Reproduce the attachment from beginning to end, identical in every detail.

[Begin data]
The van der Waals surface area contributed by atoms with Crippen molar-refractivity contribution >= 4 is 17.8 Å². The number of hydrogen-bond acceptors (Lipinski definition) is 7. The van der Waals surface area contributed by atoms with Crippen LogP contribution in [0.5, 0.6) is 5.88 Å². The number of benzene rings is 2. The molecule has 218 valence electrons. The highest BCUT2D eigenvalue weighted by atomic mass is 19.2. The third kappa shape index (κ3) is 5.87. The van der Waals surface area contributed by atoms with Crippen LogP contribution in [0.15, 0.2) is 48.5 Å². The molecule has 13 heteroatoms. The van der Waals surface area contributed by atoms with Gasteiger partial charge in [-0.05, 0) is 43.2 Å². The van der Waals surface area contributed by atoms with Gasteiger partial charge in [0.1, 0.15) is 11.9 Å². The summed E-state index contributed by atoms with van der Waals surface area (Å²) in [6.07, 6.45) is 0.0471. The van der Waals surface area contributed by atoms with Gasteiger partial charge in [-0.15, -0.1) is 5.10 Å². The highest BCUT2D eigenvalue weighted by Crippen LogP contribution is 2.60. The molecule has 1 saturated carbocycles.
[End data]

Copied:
The van der Waals surface area contributed by atoms with Crippen molar-refractivity contribution >= 4 is 17.8 Å². The number of hydrogen-bond acceptors (Lipinski definition) is 7. The van der Waals surface area contributed by atoms with Crippen LogP contribution in [0.5, 0.6) is 5.88 Å². The number of benzene rings is 2. The molecule has 218 valence electrons. The highest BCUT2D eigenvalue weighted by atomic mass is 19.2. The third kappa shape index (κ3) is 5.87. The van der Waals surface area contributed by atoms with Crippen LogP contribution in [0.15, 0.2) is 48.5 Å². The molecule has 13 heteroatoms. The van der Waals surface area contributed by atoms with Gasteiger partial charge in [-0.05, 0) is 43.2 Å². The van der Waals surface area contributed by atoms with Gasteiger partial charge in [0.1, 0.15) is 11.9 Å². The summed E-state index contributed by atoms with van der Waals surface area (Å²) in [6.07, 6.45) is 0.0471. The van der Waals surface area contributed by atoms with Gasteiger partial charge in [-0.15, -0.1) is 5.10 Å². The highest BCUT2D eigenvalue weighted by Crippen LogP contribution is 2.60. The molecule has 1 saturated carbocycles.